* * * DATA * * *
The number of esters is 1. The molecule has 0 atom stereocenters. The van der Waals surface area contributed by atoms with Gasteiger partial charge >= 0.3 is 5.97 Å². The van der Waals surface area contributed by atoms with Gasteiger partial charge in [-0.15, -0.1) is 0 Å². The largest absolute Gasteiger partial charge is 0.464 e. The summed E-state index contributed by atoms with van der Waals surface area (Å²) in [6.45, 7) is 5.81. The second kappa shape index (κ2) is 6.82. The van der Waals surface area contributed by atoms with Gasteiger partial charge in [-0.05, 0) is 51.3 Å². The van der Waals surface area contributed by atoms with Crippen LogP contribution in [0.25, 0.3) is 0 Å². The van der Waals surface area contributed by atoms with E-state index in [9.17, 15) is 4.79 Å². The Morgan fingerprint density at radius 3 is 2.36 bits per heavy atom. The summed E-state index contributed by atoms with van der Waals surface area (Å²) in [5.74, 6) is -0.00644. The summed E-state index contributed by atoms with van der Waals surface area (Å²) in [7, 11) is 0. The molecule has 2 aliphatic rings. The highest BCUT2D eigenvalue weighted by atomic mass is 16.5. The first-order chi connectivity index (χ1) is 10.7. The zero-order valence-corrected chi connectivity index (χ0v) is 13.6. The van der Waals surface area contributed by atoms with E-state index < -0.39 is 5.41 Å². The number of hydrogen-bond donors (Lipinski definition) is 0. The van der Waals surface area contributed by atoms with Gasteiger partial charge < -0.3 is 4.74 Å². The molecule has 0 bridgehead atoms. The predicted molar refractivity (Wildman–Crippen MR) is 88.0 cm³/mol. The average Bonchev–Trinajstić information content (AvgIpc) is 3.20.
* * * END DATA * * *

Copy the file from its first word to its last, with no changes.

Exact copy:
The number of esters is 1. The molecule has 0 atom stereocenters. The van der Waals surface area contributed by atoms with Gasteiger partial charge >= 0.3 is 5.97 Å². The van der Waals surface area contributed by atoms with Gasteiger partial charge in [-0.15, -0.1) is 0 Å². The largest absolute Gasteiger partial charge is 0.464 e. The summed E-state index contributed by atoms with van der Waals surface area (Å²) in [6.45, 7) is 5.81. The second kappa shape index (κ2) is 6.82. The van der Waals surface area contributed by atoms with Gasteiger partial charge in [-0.05, 0) is 51.3 Å². The van der Waals surface area contributed by atoms with Crippen LogP contribution in [0.25, 0.3) is 0 Å². The van der Waals surface area contributed by atoms with E-state index in [9.17, 15) is 4.79 Å². The Morgan fingerprint density at radius 3 is 2.36 bits per heavy atom. The summed E-state index contributed by atoms with van der Waals surface area (Å²) in [5.74, 6) is -0.00644. The summed E-state index contributed by atoms with van der Waals surface area (Å²) in [7, 11) is 0. The molecule has 2 aliphatic rings. The highest BCUT2D eigenvalue weighted by atomic mass is 16.5. The first-order chi connectivity index (χ1) is 10.7. The zero-order valence-corrected chi connectivity index (χ0v) is 13.6. The van der Waals surface area contributed by atoms with E-state index < -0.39 is 5.41 Å². The number of hydrogen-bond donors (Lipinski definition) is 0. The van der Waals surface area contributed by atoms with Gasteiger partial charge < -0.3 is 4.74 Å². The molecule has 0 bridgehead atoms. The predicted molar refractivity (Wildman–Crippen MR) is 88.0 cm³/mol. The average Bonchev–Trinajstić information content (AvgIpc) is 3.20.